Jerusalem mayor slams Turkey's Erdogan: Come see Israel for yourself

"It is surprising that Erdogan, who leads a state that occupied Jerusalem for 400 years, wants to preach to us about how to manage our city," Barkat said.

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May 9, 2017 13:08
1 minute read.
Nir Barkat

Nir Barkat. (photo credit: MARC ISRAEL SELLEM)

One day after Turkish President Recep Tayyip Erdogan vowed that his government would work with the Palestinian Authority to guard against the “Judiazation” and occupation of Jerusalem, Jerusalem Mayor Nir Barkat responded with a scathing rebuke.

Erdogan, who recently won a major victory in his consolidation of power in the Muslim country, made the comments to Palestinian Authority Prime Minister Rami Hamdella at a Monday meeting in Istanbul.

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During a two-day conference called “The International Forum on Al-Quds Wakf,” the Turkish president also called on Muslims from around the globe to visit al-Aksa mosque, on the contested Temple Mount in Jerusalem.

“As a Muslim community, we need to visit al-Aksa Mosque often – each day that Jerusalem is under occupation is an insult to us,” Erdogan said at the conference, shortly before meeting Hamdallah.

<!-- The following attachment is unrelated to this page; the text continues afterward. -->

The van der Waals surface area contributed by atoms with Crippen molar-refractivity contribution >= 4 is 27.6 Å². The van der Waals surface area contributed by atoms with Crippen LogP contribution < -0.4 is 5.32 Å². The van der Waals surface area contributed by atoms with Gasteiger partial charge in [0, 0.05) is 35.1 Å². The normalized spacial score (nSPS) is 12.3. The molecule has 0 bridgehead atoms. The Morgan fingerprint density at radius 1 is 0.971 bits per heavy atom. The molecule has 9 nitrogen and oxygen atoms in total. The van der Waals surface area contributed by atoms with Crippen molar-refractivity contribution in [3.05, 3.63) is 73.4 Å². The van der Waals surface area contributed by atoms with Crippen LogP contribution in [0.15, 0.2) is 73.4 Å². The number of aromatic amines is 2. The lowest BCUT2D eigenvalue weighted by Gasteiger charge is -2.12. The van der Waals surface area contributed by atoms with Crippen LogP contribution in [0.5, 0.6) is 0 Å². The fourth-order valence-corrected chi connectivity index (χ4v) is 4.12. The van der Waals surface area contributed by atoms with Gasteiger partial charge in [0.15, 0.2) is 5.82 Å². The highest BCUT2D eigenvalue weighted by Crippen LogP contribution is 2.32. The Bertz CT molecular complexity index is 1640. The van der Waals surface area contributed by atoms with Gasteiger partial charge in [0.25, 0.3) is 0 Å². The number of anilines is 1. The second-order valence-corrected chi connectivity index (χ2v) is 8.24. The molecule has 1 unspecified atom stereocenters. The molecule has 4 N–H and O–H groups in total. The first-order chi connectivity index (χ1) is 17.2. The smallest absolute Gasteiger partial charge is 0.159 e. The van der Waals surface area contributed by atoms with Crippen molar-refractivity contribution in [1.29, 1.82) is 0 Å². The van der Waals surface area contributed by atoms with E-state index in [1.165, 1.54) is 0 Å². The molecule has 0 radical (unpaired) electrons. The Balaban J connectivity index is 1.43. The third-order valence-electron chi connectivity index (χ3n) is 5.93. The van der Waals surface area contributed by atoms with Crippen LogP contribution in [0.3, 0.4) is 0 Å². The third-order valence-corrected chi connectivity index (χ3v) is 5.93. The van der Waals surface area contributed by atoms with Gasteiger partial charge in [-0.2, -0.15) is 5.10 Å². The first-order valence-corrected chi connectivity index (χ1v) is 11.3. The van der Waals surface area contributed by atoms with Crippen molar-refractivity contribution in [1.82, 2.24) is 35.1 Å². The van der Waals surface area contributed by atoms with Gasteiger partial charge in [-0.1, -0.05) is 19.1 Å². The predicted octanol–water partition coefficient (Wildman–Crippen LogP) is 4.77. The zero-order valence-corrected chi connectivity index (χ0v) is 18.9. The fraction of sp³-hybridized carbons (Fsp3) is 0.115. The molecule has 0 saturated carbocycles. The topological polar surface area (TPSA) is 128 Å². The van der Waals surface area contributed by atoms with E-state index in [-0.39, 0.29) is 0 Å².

Noting that Turkey occupied Jerusalem for 400 years under the Ottoman Empire, Barkat chastised Erdogan on Tuesday for hypocrisy and spreading misinformation.

“It is surprising that Erdogan, who leads a state that occupied Jerusalem for 400 years, wants to preach to us about how to manage our city,” the mayor said.

“Unlike during the Turkish occupation, Jerusalem under Israeli sovereignty is a flourishing, open and free city that allows freedom of religion and worship for all. In recent years, record numbers of Muslims have visited the Temple Mount and held prayers, exercising their absolute freedom of religion under Israeli sovereignty.”

Barkat continued: “The connection of the Jewish people to Jerusalem dates back more than 3,000 years. Jerusalem is, and will remain, our eternal, united capital forever. In every corner of the city, we see Jewish roots -- from the time of the First and Second Temples, to the Muslim period, and the Ottoman conquest.”

As the capital approaches the 50th anniversary of its reunification following the Six Day War, Barkat invited Erdogan to visit “and be amazed by the reality on the ground -- a reality that has changed only for the better since the Turks ruled here.”


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